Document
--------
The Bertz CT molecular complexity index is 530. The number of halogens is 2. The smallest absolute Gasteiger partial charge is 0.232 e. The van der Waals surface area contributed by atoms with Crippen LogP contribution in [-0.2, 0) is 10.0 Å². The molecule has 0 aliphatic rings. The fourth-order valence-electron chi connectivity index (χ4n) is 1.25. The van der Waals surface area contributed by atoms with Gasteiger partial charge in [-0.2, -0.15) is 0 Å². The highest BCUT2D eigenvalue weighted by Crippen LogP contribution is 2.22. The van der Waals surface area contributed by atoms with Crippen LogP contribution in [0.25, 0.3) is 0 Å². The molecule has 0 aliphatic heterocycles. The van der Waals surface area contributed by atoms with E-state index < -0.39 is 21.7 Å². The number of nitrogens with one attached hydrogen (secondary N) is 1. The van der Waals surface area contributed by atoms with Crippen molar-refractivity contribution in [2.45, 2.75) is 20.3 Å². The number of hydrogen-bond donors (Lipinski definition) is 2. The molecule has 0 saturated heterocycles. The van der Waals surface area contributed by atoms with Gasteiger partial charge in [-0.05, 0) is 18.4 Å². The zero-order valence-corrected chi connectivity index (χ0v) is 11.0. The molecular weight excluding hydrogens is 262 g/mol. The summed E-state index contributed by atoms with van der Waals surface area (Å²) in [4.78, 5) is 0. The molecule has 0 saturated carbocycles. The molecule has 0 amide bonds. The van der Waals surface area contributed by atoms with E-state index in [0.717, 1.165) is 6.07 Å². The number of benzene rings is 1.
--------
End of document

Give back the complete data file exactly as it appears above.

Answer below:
The Bertz CT molecular complexity index is 530. The number of halogens is 2. The smallest absolute Gasteiger partial charge is 0.232 e. The van der Waals surface area contributed by atoms with Crippen LogP contribution in [-0.2, 0) is 10.0 Å². The molecule has 0 aliphatic rings. The fourth-order valence-electron chi connectivity index (χ4n) is 1.25. The van der Waals surface area contributed by atoms with Gasteiger partial charge in [-0.2, -0.15) is 0 Å². The highest BCUT2D eigenvalue weighted by Crippen LogP contribution is 2.22. The van der Waals surface area contributed by atoms with Crippen LogP contribution in [0.25, 0.3) is 0 Å². The molecule has 0 aliphatic heterocycles. The van der Waals surface area contributed by atoms with E-state index < -0.39 is 21.7 Å². The number of nitrogens with one attached hydrogen (secondary N) is 1. The van der Waals surface area contributed by atoms with Crippen molar-refractivity contribution in [2.45, 2.75) is 20.3 Å². The number of hydrogen-bond donors (Lipinski definition) is 2. The molecule has 0 saturated heterocycles. The van der Waals surface area contributed by atoms with Gasteiger partial charge in [-0.05, 0) is 18.4 Å². The zero-order valence-corrected chi connectivity index (χ0v) is 11.0. The molecular weight excluding hydrogens is 262 g/mol. The summed E-state index contributed by atoms with van der Waals surface area (Å²) in [4.78, 5) is 0. The molecule has 0 saturated carbocycles. The molecule has 0 amide bonds. The van der Waals surface area contributed by atoms with E-state index in [0.717, 1.165) is 6.07 Å². The number of benzene rings is 1.